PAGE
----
Every year the Board of Governors of the Federal Reserve System (Federal Reserve) conducts its Survey of Household Economics & Decisionmaking, asking households across the country questions related to financial wellbeing and security. According to the May 2019 survey, around 40% of American households would have difficulty with a small financial disruption—three out of every ten respondents said they would have to borrow or sell something when faced with a hypothetical $400 unexpected expense or emergency, and 12% of survey respondents would be unable to pay the expense. This year, many Americans are facing far worse unexpected financial shortfalls than contemplated by the survey’s hypothetical.
Recognizing the financial impact the COVID-19 crisis will have on households, last month regulators issued multiple statements encouraging banks and other financial institutions to meet the financial needs of consumers affected by the pandemic, including by offering small-dollar loans.
On March 9, 2020, the Federal Reserve, Consumer Financial Protection Bureau (CFPB), Federal Deposit Insurance Corporation (FDIC), National Credit Union Administration (NCUA) and the Office of the Comptroller of the Currency (OCC), together with the Conference of State Bank Supervisors, published a press release encouraging financial institutions to “meet financial needs of customers” affected by the coronavirus. The Federal Reserve also encouraged financial institutions to review its 2013 supervision and regulation letter, “Supervisory Practices Regarding Banking Organizations and their Borrowers and Other Customers Affected by a Major Disaster or Emergency,” which advised financial institutions of specific efforts they should consider during a major disaster, including “[e]asing credit terms for new loans.”
On March 19, the Federal Reserve, FDIC, and OCC published a Joint Statement on Community Reinvestment Act Consideration for Activities in Response to COVID-19 recognizing the possible negative financial impact of COVID-19 and again encouraging financial institutions to work with consumers affected by COVID-19. The joint statement advised financial institutions that the agencies would “favorably consider” retail banking and lending activities that meet the needs of individuals with low and moderate incomes affected by the virus as long as they remain consistent with consumer protection laws, such as “[e]xpanding the availability of other short-term, unsecured credit products for creditworthy borrowers.” The joint statement emphasized that “prudent efforts to modify the terms on new or existing loans for low- and moderate-income customers, small businesses, and small farms will receive CRA consideration and not be subject to examiner criticism.”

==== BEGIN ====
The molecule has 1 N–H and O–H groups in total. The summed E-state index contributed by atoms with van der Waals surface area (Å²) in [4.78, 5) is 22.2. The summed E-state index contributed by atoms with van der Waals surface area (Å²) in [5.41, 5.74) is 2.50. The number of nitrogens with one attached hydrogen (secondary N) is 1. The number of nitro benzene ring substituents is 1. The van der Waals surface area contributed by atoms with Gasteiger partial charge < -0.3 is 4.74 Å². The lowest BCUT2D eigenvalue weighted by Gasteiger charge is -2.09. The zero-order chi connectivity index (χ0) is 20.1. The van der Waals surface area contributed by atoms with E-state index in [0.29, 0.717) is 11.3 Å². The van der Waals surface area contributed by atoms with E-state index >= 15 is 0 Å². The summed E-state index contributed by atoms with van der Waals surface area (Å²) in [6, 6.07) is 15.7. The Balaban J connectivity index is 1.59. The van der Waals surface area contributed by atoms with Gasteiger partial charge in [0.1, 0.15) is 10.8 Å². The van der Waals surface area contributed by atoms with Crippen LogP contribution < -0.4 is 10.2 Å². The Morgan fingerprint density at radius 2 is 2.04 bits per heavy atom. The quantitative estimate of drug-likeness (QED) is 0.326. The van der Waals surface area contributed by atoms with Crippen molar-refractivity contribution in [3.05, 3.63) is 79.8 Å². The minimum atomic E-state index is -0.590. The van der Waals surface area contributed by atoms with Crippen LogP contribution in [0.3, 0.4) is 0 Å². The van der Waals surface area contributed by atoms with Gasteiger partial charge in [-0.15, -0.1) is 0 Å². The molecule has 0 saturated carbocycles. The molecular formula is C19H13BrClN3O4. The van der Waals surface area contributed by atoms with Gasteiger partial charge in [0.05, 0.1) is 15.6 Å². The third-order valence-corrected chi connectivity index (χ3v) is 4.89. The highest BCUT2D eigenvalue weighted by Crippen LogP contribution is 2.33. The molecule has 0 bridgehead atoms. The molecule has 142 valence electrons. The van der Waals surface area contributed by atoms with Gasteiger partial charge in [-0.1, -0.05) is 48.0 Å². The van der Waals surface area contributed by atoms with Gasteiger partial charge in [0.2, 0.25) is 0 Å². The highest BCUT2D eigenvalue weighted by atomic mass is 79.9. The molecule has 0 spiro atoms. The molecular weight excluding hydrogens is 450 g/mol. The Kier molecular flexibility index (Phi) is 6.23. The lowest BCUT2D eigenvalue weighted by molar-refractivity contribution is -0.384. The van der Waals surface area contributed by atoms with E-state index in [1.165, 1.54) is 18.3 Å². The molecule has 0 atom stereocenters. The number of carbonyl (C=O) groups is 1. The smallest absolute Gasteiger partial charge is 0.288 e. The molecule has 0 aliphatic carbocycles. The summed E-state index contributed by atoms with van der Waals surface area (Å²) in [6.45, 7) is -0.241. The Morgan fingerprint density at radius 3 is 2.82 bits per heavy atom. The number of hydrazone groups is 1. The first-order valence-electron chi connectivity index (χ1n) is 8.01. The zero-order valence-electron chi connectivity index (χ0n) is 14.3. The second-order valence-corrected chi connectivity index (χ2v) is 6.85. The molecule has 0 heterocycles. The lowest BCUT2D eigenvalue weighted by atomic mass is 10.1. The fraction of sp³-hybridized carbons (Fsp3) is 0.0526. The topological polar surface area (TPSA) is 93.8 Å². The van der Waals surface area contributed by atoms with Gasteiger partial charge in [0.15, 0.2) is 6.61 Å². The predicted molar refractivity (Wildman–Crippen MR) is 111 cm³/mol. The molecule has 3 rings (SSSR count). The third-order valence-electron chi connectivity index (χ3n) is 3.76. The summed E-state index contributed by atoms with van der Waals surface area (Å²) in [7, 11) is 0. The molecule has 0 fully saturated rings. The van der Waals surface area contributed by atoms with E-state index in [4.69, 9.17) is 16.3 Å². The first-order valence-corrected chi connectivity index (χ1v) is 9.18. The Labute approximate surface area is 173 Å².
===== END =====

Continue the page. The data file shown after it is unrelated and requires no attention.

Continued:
The joint statement also clarified that since the official declaration of a national emergency, financial institutions will receive CRA consideration for community development activities such as, among other things:
- Loans, investments or services that support digital access for low- and moderate-income individuals or communities; and
- Loans, investments or services that support access to health care, particularly for low- and moderate-income individuals or communities.
The joint statement is effective through the six-month period after the national emergency declaration is lifted.
Consistent with these statements, on March 26, 2020, the Federal Reserve, CFPB, FDIC, NCUA, and OCC published another statement – Joint Statement Encouraging Responsible Small-Dollar Lending in Response to COVID-19. The statement encourages banks, savings associations, and credit unions to offer small-dollar loans to consumers and small businesses, recognizing unexpected expenses and income shortfalls that may be experienced during the COVID-19 crisis. The joint statement observed that open-end lines of credit, closed-end installment loans, or appropriately structured single payment loans could be offered in line with current regulations and consumer protection laws. In a footnote, the joint statement noted that financial institutions “may, but are not required to” consult with regulators about small-dollar loan products they intend to offer to consumers impacted by the pandemic.
These statements are consistent with federal agencies’ shift in recent years away from the Obama administration’s policy aimed at curtailing access to small dollar loans. See here for LenderLaw Watch’s previous coverage of the CFPB’s changing stance on payday loans and its payday lending rule.
In response to the pandemic, financial institutions have begun to take steps to meet consumers’ financial needs during the crisis, possibly as a result of this guidance. For example, U.S. Bank rolled out temporary adjustments for short-term, small dollar loans by reducing pricing on U.S. Bank Simple Loans to $6 per $100 borrowed (down from $12 for auto pay and $15 for manual pay) and reducing APR to 2.99% on U.S. Bank Personal Loans up to $4,999 for up to 48 months, and Goldman Sachs’ Marcus is allowing personal loan payment deferrals for one month with no interest charged during the deferral for borrowers impacted by COVID-19. See here for Enforcement Watch’s collection of the latest announcements by financial institutions related to COVID-19.